An interesting post on The Economist‘s Democracy in America blog:
DAVID FRUM quotes the following passage of Charles Murray’s new book, “Coming Apart: The State of White America, 1960 – 2010″, in the midst of a long, scathing review (about which I here enter no opinion):
Data can bear on policy issues, but many of our opinions about policy are grounded on premises about the nature of human life and human society that are beyond the reach of data. Try to think of any new data that would change your position on abortion, the death penalty, legalization of marijuana, same-sex marriage or the inheritance tax. If you cannot, you are not necessarily being unreasonable.
I found this exceedingly odd. I can easily imagine what evidence would cause me to change my position on any of these issues. How about you?
The author, W.W. (The Economist‘s tradition of editorial anonymity extends even to its blogs), goes on to address each above-mentioned issue individually. On marijuana and same-sex marriage, for example:
Legalisation of marijuana. I support legal weed! If it were shown that marijuana is super-addictive, impossible to use responsibly, and that its users predictably harm others and/or egregiously harm themselves, I’d support something in the neighbourhood of status quo prohibition.
Same-sex marriage. I’m so pro, I almost wish I were gay so I could have one. If compelling evidence were unearthed that showed that widespread same-sex marriage really would precipitate the unraveling of the traditional family and subsequently the stability of society and the ruin of us all, I suppose I’d settle for the right of same-sex couples to shack up.
This all leads to the conclusion—not stated outright, but implied—that if you can’t imagine yourself similarly reversing course, you’re probably doing something wrong.
I’m not convinced. I’m not overly interested in taking a utilitarian approach to policy issues to begin with, except to the extent that I’m not sure there can ever be an overall societal benefit to prohibiting a behavior that causes no direct harm to others, and thus libertarianism is utilitarian, but that’s neither here nor there. W.W. tries to circumvent the libertarian argument by describing a hypothetical world where pot is “impossible to use responsibly” and “predictably” leads to others being harmed—a level of dangerousness that makes prohibition seem defensible, if not imperative, but is also absurdly out of line with everything I’ve ever read or observed about marijuana.
And it’s the same with marriage—sure, W.W. would reconsider, given “compelling evidence” of the imminent “unraveling of the traditional family,” leading of course to “the ruin of us all.” And that evidence should be surfacing any day now, right? There’s nothing especially open-minded about saying, “if a thing turned out to be different from what I thought it was in every meaningful way, then perhaps I’d think about it differently.”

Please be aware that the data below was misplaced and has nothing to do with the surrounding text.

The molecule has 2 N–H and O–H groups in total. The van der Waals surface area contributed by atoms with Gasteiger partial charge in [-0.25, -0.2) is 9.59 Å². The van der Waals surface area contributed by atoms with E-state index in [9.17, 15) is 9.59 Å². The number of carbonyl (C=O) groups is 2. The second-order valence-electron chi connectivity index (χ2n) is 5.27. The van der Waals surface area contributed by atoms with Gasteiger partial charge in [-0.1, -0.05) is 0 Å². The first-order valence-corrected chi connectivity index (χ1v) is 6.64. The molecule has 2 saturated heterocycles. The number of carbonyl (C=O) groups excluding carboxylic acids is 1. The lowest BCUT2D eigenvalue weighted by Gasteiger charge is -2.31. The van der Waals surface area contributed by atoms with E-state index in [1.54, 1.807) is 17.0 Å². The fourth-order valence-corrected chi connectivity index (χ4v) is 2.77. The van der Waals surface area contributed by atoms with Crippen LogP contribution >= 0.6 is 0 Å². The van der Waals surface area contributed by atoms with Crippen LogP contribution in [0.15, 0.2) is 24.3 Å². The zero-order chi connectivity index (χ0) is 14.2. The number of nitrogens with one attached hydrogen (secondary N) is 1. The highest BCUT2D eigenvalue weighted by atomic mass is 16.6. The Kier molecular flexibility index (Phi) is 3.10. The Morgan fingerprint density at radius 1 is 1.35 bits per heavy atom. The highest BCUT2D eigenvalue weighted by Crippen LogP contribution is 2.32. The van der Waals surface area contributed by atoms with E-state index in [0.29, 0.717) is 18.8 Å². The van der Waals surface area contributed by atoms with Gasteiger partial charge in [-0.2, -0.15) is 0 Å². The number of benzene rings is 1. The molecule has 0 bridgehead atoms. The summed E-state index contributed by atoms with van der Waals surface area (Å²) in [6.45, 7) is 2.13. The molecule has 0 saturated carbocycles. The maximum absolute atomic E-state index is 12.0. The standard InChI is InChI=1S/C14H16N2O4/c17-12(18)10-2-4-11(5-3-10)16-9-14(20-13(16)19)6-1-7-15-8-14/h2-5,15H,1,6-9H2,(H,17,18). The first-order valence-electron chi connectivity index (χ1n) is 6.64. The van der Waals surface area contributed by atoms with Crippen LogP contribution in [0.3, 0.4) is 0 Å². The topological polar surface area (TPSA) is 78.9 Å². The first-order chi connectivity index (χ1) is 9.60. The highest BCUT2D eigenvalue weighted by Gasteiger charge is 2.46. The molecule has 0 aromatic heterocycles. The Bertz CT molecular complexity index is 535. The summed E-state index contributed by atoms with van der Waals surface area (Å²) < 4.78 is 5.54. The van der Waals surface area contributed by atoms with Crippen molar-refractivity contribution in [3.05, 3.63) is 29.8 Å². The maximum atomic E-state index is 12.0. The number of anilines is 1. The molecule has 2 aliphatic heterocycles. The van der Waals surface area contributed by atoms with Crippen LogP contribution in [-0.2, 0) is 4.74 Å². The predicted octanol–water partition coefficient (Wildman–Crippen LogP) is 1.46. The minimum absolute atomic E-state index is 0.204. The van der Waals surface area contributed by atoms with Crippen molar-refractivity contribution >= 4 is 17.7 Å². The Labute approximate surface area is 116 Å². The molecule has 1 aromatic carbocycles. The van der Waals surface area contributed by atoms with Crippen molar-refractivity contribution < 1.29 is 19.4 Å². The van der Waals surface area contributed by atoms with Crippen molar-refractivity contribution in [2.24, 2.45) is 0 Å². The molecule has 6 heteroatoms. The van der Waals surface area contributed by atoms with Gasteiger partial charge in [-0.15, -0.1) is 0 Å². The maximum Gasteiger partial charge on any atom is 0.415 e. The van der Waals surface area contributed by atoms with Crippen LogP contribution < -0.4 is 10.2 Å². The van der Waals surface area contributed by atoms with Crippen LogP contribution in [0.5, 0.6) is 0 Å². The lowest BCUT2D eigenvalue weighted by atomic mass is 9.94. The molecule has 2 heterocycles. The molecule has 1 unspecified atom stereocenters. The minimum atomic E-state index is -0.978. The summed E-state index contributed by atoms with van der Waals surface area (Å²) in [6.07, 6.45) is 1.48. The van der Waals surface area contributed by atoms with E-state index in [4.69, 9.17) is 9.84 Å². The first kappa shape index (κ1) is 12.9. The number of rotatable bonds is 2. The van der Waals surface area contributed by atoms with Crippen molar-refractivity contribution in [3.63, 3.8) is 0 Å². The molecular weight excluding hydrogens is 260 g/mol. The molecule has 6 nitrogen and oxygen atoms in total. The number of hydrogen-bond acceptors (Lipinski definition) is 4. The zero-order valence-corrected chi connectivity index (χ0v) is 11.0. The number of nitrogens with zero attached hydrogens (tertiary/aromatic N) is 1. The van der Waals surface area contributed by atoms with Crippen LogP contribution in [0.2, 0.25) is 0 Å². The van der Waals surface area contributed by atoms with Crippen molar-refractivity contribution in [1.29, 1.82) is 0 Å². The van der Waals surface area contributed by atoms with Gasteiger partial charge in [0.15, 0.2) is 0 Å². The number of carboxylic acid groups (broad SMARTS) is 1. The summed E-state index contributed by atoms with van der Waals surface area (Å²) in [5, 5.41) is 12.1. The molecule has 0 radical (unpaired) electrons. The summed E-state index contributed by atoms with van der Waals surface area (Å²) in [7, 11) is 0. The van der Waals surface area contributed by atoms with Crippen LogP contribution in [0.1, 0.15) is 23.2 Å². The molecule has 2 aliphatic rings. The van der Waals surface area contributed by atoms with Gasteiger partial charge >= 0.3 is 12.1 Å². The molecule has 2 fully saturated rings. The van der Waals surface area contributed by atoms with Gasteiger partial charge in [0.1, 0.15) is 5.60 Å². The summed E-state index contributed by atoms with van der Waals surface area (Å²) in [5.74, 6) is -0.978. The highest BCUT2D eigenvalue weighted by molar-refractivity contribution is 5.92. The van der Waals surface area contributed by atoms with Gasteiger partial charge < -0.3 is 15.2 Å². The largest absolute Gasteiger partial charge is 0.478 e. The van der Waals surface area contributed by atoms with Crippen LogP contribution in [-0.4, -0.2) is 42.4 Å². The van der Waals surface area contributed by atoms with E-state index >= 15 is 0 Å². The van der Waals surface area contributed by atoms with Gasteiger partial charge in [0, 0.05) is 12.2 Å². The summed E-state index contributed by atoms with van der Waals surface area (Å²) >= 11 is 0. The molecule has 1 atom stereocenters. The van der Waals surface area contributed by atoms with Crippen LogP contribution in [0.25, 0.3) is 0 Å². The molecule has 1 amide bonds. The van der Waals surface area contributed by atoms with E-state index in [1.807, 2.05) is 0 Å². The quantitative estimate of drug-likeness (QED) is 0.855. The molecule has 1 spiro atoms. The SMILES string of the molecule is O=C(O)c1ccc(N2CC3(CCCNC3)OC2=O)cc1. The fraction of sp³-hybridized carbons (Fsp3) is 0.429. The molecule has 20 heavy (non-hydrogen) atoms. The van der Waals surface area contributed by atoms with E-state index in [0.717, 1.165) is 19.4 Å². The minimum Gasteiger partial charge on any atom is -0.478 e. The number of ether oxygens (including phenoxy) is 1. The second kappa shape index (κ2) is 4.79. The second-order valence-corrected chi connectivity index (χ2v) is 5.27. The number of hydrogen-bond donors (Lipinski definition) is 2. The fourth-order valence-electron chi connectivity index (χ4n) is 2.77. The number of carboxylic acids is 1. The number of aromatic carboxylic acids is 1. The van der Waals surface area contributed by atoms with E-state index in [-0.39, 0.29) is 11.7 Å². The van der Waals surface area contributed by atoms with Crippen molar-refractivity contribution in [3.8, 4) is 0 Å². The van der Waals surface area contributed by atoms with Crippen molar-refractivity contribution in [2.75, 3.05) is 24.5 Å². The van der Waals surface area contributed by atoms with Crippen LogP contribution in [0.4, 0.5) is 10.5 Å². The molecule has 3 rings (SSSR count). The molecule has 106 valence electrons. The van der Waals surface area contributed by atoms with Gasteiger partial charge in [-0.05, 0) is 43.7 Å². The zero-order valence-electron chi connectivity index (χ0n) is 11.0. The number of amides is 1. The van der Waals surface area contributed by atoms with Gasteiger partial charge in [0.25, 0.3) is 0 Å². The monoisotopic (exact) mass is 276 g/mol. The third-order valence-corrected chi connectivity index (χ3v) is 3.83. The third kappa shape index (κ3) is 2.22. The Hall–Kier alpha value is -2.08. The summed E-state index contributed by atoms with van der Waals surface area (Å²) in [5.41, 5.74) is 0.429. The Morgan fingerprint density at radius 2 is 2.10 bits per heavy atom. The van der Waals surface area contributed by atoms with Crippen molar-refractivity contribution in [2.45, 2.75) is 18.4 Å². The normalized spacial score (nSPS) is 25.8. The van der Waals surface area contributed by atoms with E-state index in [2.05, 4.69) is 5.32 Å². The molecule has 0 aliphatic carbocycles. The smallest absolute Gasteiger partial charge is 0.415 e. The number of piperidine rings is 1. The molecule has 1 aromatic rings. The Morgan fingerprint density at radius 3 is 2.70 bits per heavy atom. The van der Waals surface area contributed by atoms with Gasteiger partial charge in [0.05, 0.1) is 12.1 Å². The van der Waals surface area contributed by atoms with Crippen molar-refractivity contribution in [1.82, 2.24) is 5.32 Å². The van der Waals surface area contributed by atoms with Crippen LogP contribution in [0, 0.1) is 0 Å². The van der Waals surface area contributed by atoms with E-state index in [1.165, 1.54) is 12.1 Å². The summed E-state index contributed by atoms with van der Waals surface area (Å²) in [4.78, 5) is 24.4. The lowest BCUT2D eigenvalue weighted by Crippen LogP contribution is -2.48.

Underwhelmed by The Economist, I clicked on David Frum’s “scathing review” of Murray’s book. Here’s what Frum had to say in response to the above-quoted excerpt:
[I]f you announce that there can exist no possible information that might change your mind about abortion, the death penalty, marijuana, same-sex marriage, and the inheritance tax, then yes you are an unreasonable person—or anyway, an unreasoning one. I’ve changed my mind about same-sex marriage as experience has dispelled my fears of the harms from same-sex marriage. If somebody could prove to me that marijuana was harmless or that legalization would not lead to an increase in marijuana use, I’d change my mind about marijuana legalization. And so on through the list.
I try to be careful about speaking in absolutes, but I’m almost willing to here, because I have a very hard time imagining a set of circumstances that would change my view on same-sex marriage (or, to an only marginally lesser extent, the death penalty or marijuana), which to Frum makes me an “unreasoning” person. And yet, his evidence that he, by contrast, is a reasoning person, is that his view on marriage—to which considerable thought has been devoted, I presume—is in accordance with mine, and has been for almost eight months now. So is it that I need to be more willing to objectively assess the evidence and challenge my assumptions? Or is it that I’m just right, and I happened to get there before David Frum did?
I think everyone agrees that being willing and able to challenge your beliefs is a very good thing, but what’s being lost here is that you still have to be realistic about it. Several of W.W.’s examples only make sense in an alternate reality that in no way resembles our own, both in terms of what the evidence is and the likelihood of that evidence unambiguously supporting a particular conclusion. Frum, meanwhile, turns Murray’s measured language into hyperbole (“if you announce that there can exist no possible information that might change your mind…”), then pats himself on the back for deciding to support same-sex marriage and for being open to supporting marijuana legalization, and good for him on both counts, but those are two positions for which popular support has substantially increased in recent years, and with good reason. A cynic might ask what took him so long.
And I’ll leave it there, because apparently this is merely the latest chapter in an ongoing feud between Frum and Murray, and I have no interest in going down that rabbit hole. But the question—what would cause you to change a strongly held opinion, and when, if ever, is “nothing” an appropriate answer?—remains an interesting one, and undoubtedly there are better answers out there than what I’ve seen so far.